Santa Clarita Valley History In Pictures
Oak of the Golden Dream: Plaque Bolted to Tree
Placerita Canyon

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Plaque bolted to the Oak of the Golden Dream (or, Dreams) in Placerita Canyon, upon the dedication of the tree, March 9, 1930.

According to Perkins (here, fn. 37), this plaque was stolen sometime before 1957, never to be seen again.

Perkins says the other marker placed that day, a bronze plaque immortalizing Francisco Lopez, was also stolen but it "came back" (ibid., in photo caption).

The identity of the Oak of the Golden Dream in Placerita Canyon State Park as "the" tree where Francisco Lopez napped and dreamed of finding gold (which he did) in 1842 was not set in stone — literally or figuratively — until nearly a century later, in 1930, by Frances Lopez de Belderrain, a Lopez descendant. Belderrain (alternately Francisca Lopez de Balderain) had learned the story from Catalina Lopez, who was in her 80s when she shared the information with family members from memory.

According to Adolfo G. Rivera, who presided at the 1930 dedication of the tree, Catalina would have been 12 years old when she attended an 1843 ceremony marking the one-year anniversary of the Lopez discovery, whereupon she learned learned the relevant locations.

In a promotional brochure published by 1930s Placerita landowner Frank Walker, Rivera writes in part: "The first anniversary [in 1843] of this gold discovery was celebrated by the erection of a chapel on the site of the discovery and the chanting of a solemn high mass by three priests, two from San Fernando and one from Los Angeles, six altar boys, the entire Mission choir, consisting of twenty neophytes and eight musicians. Many prominent families of Los Angeles, Santa Barbara, San Buena Ventura and the surrounding country and the Commissioners sent by Mexico to investigate the truth or falsity of the discovery, were present, — a date in the history of our State was solemnized, which was to be forever after forgotten.

"Catarina [sic] Lopez, wife of Geronimo Lopez, was eleven years old when gold was discovered here and was present at the celebration of the mass in 1843. Before her death she took several members of her family to Placeritos Canyon and pointed out to them the exact spot where the chapel had been erected and gold discovered by her ancestor. In this party were the Señoras Frances Lopez de Belderrain, and Graciosa Lopez de Wilson of San Fernando and these kind ladies have in turn shown the writer the self-same spot of FIRST GOLD DISCOVERY IN CALIFORNIA."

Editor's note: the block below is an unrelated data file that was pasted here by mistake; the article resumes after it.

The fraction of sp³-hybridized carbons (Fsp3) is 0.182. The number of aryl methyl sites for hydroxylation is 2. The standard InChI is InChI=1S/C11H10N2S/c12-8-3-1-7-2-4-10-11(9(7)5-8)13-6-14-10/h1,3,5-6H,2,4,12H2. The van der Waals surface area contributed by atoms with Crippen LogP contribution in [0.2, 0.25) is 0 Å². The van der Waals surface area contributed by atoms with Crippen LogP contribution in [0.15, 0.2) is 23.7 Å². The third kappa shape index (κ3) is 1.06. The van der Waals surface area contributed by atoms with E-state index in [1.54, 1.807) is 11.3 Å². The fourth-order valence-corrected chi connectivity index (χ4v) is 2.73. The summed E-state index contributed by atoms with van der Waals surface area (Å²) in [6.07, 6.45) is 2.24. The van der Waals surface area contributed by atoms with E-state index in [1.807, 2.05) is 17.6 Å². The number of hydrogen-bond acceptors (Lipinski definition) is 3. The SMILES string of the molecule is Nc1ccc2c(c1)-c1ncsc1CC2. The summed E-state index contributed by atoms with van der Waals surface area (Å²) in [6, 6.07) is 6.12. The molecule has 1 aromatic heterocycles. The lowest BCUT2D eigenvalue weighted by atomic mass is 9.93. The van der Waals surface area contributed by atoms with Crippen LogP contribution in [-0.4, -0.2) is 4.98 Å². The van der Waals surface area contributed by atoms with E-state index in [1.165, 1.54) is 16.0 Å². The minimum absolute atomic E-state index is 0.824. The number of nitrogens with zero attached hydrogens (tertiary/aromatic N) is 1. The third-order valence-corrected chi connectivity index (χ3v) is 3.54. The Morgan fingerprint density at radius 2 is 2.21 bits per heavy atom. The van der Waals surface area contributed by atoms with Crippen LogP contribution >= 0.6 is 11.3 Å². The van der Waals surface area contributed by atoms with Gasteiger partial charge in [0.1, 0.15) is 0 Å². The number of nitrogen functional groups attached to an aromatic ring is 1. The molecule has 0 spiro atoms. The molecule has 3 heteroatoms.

Read Rivera's entire story and see the Walker brochure here.

Whatever the truth of the dream legend or the accuracy of the tree's identification, Lopez and his partners did extract gold from Placerita Canyon in 1842 and did file a claim with the Mexican governor of Alta California — and that piece of parchment, with the governor's seal of approval, is what makes the Lopez discovery the first documented discovery of gold in California.

Earlier discoveries in the Castaic and Piru region appear in 19th-century literature, but in each case, the documentary evidence is lacking.

In a joint effort of fraternal organizations — Ramona Parlor No. 109 of the Native Sons of the Golden West, the La Mesa Club and the Kiwanis Club of Newhall-Saugus — a plaque was placed on March 9, 1930, the 88th anniversary of the Lopez discovery, at the site of the tree that is now recognized by the state of California as the Oak of the Golden Dream.

AP0510: 19200 dpi jpeg from copy print.
• California Gold
• Lopez Discovery
• Placerita Post-Lopez
• San Francisquito
• Oak/Dream Dedication 1930
• Oak/Dream

Placerita Canyon 1930

Belderrain Affidavit 2-23-1930

Walker Affidavit 3-1-1930

Event Program 3-9-1930

Rivera's Speech 3-9-1930

Sen. Del Valle's Speech 3-9-1930

Perkins' Speech 3-9-1930

Dedication 3-9-1930

Dedication 3-9-1930

Tree Plaque 1930

Lopez Plaque 1930 x2

Van Nuys News 4-25-1930

Correspondence 1934

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